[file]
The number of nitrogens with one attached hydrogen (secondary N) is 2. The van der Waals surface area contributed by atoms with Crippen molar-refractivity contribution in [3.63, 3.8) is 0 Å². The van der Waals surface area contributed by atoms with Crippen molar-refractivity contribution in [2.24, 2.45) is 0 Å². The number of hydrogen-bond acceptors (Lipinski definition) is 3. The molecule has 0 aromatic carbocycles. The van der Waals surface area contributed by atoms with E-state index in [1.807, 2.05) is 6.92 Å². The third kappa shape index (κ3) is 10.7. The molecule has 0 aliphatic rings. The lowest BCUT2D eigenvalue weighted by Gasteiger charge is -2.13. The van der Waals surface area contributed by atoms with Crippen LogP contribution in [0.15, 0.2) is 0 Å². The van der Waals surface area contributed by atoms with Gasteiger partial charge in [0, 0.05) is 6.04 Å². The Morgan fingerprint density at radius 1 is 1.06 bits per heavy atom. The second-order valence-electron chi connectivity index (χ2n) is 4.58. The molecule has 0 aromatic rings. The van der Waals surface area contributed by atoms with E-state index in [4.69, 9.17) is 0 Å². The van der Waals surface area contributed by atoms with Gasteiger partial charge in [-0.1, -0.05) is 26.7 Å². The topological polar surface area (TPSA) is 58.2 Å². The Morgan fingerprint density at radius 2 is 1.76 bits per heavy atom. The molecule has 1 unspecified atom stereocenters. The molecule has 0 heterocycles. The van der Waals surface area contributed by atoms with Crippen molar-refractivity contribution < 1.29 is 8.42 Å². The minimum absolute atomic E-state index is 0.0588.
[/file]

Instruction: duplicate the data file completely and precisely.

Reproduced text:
The number of nitrogens with one attached hydrogen (secondary N) is 2. The van der Waals surface area contributed by atoms with Crippen molar-refractivity contribution in [3.63, 3.8) is 0 Å². The van der Waals surface area contributed by atoms with Crippen molar-refractivity contribution in [2.24, 2.45) is 0 Å². The number of hydrogen-bond acceptors (Lipinski definition) is 3. The molecule has 0 aromatic carbocycles. The van der Waals surface area contributed by atoms with E-state index in [1.807, 2.05) is 6.92 Å². The third kappa shape index (κ3) is 10.7. The molecule has 0 aliphatic rings. The lowest BCUT2D eigenvalue weighted by Gasteiger charge is -2.13. The van der Waals surface area contributed by atoms with Crippen LogP contribution in [0.15, 0.2) is 0 Å². The van der Waals surface area contributed by atoms with Gasteiger partial charge in [0, 0.05) is 6.04 Å². The Morgan fingerprint density at radius 1 is 1.06 bits per heavy atom. The second-order valence-electron chi connectivity index (χ2n) is 4.58. The molecule has 0 aromatic rings. The van der Waals surface area contributed by atoms with E-state index in [4.69, 9.17) is 0 Å². The van der Waals surface area contributed by atoms with Gasteiger partial charge in [-0.1, -0.05) is 26.7 Å². The topological polar surface area (TPSA) is 58.2 Å². The Morgan fingerprint density at radius 2 is 1.76 bits per heavy atom. The molecule has 1 unspecified atom stereocenters. The molecule has 0 heterocycles. The van der Waals surface area contributed by atoms with Crippen molar-refractivity contribution < 1.29 is 8.42 Å². The minimum absolute atomic E-state index is 0.0588.